Wednesday, December 28, 2011
Sunday, December 25, 2011
Niece: Auntie Em I got you something REALlllly nice. It's gold. The color gold.Auntie Em: I'm sure that I'm going to love it!Niece: Yep. It's sparkly.Auntie Em: Do I wear it around my neck?Niece: Nope. You put them in your ears, but I'm NOT going
to tell you what it is because it's a surprise. You are going tolove them though!
the things God has prepared for those who love him-"
Thursday, December 15, 2011
Tent Materials To Consider For Your Outdoor Adventure
A tent is a key component of your camping supplies as much variety as there is in design and size of tents, there is an equal amount of difference in the quality of tents, and the materials they are built out of. Those materials are directly tied to how long a tent lasts, how well it stands up to a storm, how breathable it is, and in the end, how likely you are to enjoy using it. Spending more on a tent usually results in a better built tent, made out of better materials that will last longer and hold up under extreme conditions. But understanding the differences in the materials that are used can give you insight into what you are getting. Looking at the materials used in the tent poles, tent floor, and canopy and rain fly is a very good place to start.
Tent poles form the skeleton of the tent. As you might expect, a good skeleton is vital for supporting the tent through bad weather. Tent poles are usually made out of aluminum, fiberglass or steel. Aluminum is generally the “premium” material for tent poles. Lightweight and stiff, aluminum tent poles can take a great deal of wind loading without failing, and are lightweight enough for even ultra light backpacking tents.
Fiberglass has long been the go-to material for constructing reasonably priced family camping tents. While they work well and keep the price down on tents, these poles do not hold up as well in high winds. They do, however, have an advantage in terms of reparability. Where it is usually difficult to find replacement pole segments for aluminum poles, fiberglass tent pole repair kits are widely available, and very simple to repair.
Steel tent poles are less common, and generally used for larger tents. They are normally the bulkiest and heaviest choice, but they do work well for making a large tent strong and weatherproof. Finally, the more poles a tent has, generally the better the tent will do in wind and rain. Each pole works as another “bone” in the skeleton, but also adds to the weight and complexity of setup.
Tent floors are another area where materials can provide a lot of insight into how good the quality is for a given model of tent. Between being setup on rocky ground, boots being worn into the tent, and cot usage, tent floors also take a LOT of abuse, making quality critical.
Nylon is a typical choice. Being a tightly woven material, once a polyurethane coating is applied to it, these floors will be lightweight, durable, and highly water resistant. If the weight of nylon is listed, between two models the “heavier” the weight is, the more durable it will typically be. Oxford nylon is also used occasionally, and is typically considered “premium” material.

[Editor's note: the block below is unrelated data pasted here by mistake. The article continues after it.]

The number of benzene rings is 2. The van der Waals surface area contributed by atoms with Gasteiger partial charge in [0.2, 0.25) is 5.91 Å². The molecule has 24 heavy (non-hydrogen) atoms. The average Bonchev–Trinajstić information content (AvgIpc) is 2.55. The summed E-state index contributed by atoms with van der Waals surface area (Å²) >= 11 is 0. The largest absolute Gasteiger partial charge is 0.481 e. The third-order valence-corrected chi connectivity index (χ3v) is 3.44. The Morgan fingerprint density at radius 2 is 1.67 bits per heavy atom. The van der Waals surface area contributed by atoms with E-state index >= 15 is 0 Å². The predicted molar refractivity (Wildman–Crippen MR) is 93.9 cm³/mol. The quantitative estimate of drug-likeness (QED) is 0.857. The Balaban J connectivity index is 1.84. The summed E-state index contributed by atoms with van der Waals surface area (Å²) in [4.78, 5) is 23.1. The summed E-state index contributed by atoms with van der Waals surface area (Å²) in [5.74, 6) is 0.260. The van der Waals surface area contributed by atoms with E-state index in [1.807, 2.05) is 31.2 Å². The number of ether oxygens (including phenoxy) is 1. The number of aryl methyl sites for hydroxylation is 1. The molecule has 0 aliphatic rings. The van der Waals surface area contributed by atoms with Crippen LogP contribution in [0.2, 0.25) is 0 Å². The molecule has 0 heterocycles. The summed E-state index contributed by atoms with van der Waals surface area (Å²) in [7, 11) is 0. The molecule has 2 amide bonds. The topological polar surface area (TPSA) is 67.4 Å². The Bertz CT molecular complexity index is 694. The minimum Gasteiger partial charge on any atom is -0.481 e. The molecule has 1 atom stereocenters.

A lesser choice for the floor is woven polyethylene, often listed simply as polyethylene in descriptions. Polyethylene floors are a much looser woven material, meaning that durability and water resistance are less. While less expensive to build a tent out of, they are also bulkier, and will not last as long.
One final thing to keep in mind is that all tent floors work better when used in conjunction with either a “footprint”, built to fit perfectly on a given model of tent, or a ground sheet. These should be used under the floor of the tent, between it and the ground, to help keep thing like rocks, cactuses and burrs from poking holes in the bottom of your tent.
One final thing to look at is the rainfly of the tent. Here, details become very important. Most tent rainflys are built out of nylon or polyester. Both have advantages, and both are good choices. More important is the thickness of the coating applied to the rainfly. This number is usually represented by a number in millimeters. Rather than reflecting the actual thickness of the coating, this is the height (in millimeters) of a column of water that the coating will stop the pressure of from leaking through. A higher number is “more waterproof”, but anything over 1500mm is very good, and over 3000mm is great. Seam taping, which wasn’t found on all tents just a few years ago, is almost universal today. This detail means that you don’t need to apply seam sealant to the seams on the rainfly, it is waterproof out of the box.
Finally, the size and coverage of a rainfly tells you a lot about the intended usage and weatherproofness of a tent. Tents with a rainfly that covers only the upper 1/3 or 1/2 of the tent are generally not going to be as weather proof in bad weather. Rain will have a better chance of blowing in under the fly. Tents where the rainfly comes down to the ground on two sides are much better, and tents where the rainfly comes down to the ground on all sides are better still. Those “full coverage” rainlflys also generally feature storage vestibules, and tend to be warmer in cold weather.